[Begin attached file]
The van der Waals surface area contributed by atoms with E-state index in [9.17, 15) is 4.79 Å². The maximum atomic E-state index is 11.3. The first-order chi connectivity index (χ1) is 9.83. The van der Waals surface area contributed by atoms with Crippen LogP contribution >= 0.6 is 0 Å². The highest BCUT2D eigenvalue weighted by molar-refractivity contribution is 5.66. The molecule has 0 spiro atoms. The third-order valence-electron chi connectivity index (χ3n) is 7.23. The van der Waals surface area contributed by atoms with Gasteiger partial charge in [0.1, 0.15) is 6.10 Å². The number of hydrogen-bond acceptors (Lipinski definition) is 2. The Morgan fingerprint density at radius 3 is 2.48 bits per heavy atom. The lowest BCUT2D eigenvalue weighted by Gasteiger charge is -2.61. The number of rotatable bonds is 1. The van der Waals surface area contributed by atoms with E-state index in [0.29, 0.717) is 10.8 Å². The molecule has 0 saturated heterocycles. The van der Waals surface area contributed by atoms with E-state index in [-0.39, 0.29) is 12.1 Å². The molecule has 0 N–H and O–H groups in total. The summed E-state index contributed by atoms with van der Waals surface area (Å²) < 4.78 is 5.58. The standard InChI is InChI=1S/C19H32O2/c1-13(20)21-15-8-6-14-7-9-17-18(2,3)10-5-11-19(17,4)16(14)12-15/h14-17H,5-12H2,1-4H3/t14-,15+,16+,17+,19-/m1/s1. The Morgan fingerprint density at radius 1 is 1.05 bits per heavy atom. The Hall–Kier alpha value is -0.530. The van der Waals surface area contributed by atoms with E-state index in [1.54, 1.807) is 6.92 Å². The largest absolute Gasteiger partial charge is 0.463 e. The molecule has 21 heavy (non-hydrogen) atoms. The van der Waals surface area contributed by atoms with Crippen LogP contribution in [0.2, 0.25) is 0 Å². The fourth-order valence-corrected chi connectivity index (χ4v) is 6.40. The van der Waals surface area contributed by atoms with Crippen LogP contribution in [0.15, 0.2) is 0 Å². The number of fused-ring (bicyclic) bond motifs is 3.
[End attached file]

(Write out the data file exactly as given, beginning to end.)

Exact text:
The van der Waals surface area contributed by atoms with E-state index in [9.17, 15) is 4.79 Å². The maximum atomic E-state index is 11.3. The first-order chi connectivity index (χ1) is 9.83. The van der Waals surface area contributed by atoms with Crippen LogP contribution >= 0.6 is 0 Å². The highest BCUT2D eigenvalue weighted by molar-refractivity contribution is 5.66. The molecule has 0 spiro atoms. The third-order valence-electron chi connectivity index (χ3n) is 7.23. The van der Waals surface area contributed by atoms with Gasteiger partial charge in [0.1, 0.15) is 6.10 Å². The number of hydrogen-bond acceptors (Lipinski definition) is 2. The Morgan fingerprint density at radius 3 is 2.48 bits per heavy atom. The lowest BCUT2D eigenvalue weighted by Gasteiger charge is -2.61. The number of rotatable bonds is 1. The van der Waals surface area contributed by atoms with E-state index in [0.29, 0.717) is 10.8 Å². The molecule has 0 saturated heterocycles. The van der Waals surface area contributed by atoms with E-state index in [-0.39, 0.29) is 12.1 Å². The molecule has 0 N–H and O–H groups in total. The summed E-state index contributed by atoms with van der Waals surface area (Å²) < 4.78 is 5.58. The standard InChI is InChI=1S/C19H32O2/c1-13(20)21-15-8-6-14-7-9-17-18(2,3)10-5-11-19(17,4)16(14)12-15/h14-17H,5-12H2,1-4H3/t14-,15+,16+,17+,19-/m1/s1. The Morgan fingerprint density at radius 1 is 1.05 bits per heavy atom. The Hall–Kier alpha value is -0.530. The van der Waals surface area contributed by atoms with E-state index in [1.54, 1.807) is 6.92 Å². The largest absolute Gasteiger partial charge is 0.463 e. The molecule has 21 heavy (non-hydrogen) atoms. The van der Waals surface area contributed by atoms with Crippen LogP contribution in [0.2, 0.25) is 0 Å². The fourth-order valence-corrected chi connectivity index (χ4v) is 6.40. The van der Waals surface area contributed by atoms with Crippen LogP contribution in [0.15, 0.2) is 0 Å². The number of fused-ring (bicyclic) bond motifs is 3.